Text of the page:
It
is quite interesting to note that any root of a polynomial with integer
coefficients and leading coefficient 1 is either an integer or
irrational. A key component of the proof is the Rational Root Theorem,
which states that if we have a polynomial with integer coefficients,
then any rational root r/s (in simplest form) has r as a factor of the
constant term and s as a factor of the leading coefficient. We can
prove it as follows. Consider the roots of a general polynomial with
integer coefficients: a _{n}x^{n} + a_{n - 1}x^{n - 1} + ... + a_{2}x^{2} + a_{1}x^{1} + a_{0} = 0If we substitute a rational root r/s (again, in simplest form) into this equation, and then multiply through by s ^{n-1}, we get:a _{n}r^{n}/s + a_{n - 1}r^{n - 1} + ... + a_{2}r^{2}s^{n-3} + a_{1}rs^{n-2} + a_{0}s^{n-1} = 0Because all the coefficients a _{i}
(for all i between 0 and n) are integers, we see right away that all
terms except the first are integers. This actually forces the first
term a_{n}r^{n}/s to be an integer as well, since everything sums to zero. For this to happen, s must divide a_{n}r^{n}; since we assume that r and s are relatively prime, the only possibility is that s divides the leading coefficient a_{n}.Now we return to the original equation, substitute r/s for x, and this time multiply through by s ^{n}/r, yielding:a _{n}r^{n-1} + a_{n - 1}r^{n - 2}s + a_{n-2}r^{n-3}s^{2} + ...+ a_{1}s^{n-1} + a_{0}s^{n}/r = 0By the same reasoning, a _{0}s^{n}/r is an integer, so r divides a_{0}s^{n}/r; again, since r and s are relatively prime, r must divide the constant term a_{0}. Combining the two parts completes the proof. (Source: The Math Forum, Ask Dr. Math, <http://mathforum.org/library/drmath/view/53226.html>, accessed 13 July 2009)Back to the problem at hand, considering a polynomial with integer coefficients and leading coefficient 1, we see that all rational roots are of the form p/1 or -p/1, by the Rational Root Theorem. Therefore, all rational roots of this polynomial are integers. The only other possibility is that of irrational roots. (If we are given a polynomial with a constant term of 0, we simply factor out the highest power of x possible, and then proceed with the proof. For example, we would rewrite the polynomial x ^{4} - 5x^{3} + 2x^{2} as x^{2}(x^{2} - 5x + 2) and then consider the x^{2} -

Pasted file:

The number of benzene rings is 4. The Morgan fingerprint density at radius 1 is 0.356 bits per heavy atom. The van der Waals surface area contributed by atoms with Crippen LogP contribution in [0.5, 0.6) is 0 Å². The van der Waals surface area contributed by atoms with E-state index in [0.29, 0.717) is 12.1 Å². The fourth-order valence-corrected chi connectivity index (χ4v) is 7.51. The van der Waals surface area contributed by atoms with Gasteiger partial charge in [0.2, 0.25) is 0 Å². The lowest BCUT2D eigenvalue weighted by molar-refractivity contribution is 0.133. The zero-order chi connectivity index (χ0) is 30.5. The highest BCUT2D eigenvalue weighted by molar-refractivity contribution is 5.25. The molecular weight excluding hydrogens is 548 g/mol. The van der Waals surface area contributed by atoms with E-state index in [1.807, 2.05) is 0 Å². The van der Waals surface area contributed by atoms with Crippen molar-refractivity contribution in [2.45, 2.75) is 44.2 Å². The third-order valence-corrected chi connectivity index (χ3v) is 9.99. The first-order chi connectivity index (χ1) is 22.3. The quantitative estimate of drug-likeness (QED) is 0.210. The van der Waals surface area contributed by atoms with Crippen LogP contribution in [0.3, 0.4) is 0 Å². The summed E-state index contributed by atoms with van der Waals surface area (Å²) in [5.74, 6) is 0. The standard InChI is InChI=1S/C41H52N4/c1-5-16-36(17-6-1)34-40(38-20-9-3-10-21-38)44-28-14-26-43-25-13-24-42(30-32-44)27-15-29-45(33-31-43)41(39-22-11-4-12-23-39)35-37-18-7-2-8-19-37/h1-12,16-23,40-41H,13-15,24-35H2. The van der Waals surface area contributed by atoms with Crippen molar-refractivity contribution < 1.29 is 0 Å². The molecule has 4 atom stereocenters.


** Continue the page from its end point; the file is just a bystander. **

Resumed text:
5x + 2 portion. The only change is that the original polynomial has a
double root of x = 0, which, however, does not interfere with the
proof as this root would simply fall into the integer category.)As an example of this occurence, we can consider the case of the polynomial x ^{3} + 2x^{2}
- 10x + 7. All possible rational roots are 1/1, 7/1, and their
opposites; we find that only x = 1 works. Factoring out (x - 1) from
the expression, we get:(x - 1)(x ^{2} + 3x - 7)and applying the quadratic formula to the second-degree portion yields: x = (-3 + √(3 ^{2} - 4 * 1 * (-7)))/(2 * 1) = (-3 + √37)/2and x = (-3 - √(3 ^{2} - 4 * 1 * (-7)))/(2 * 1) = (-3 - √37)/2. |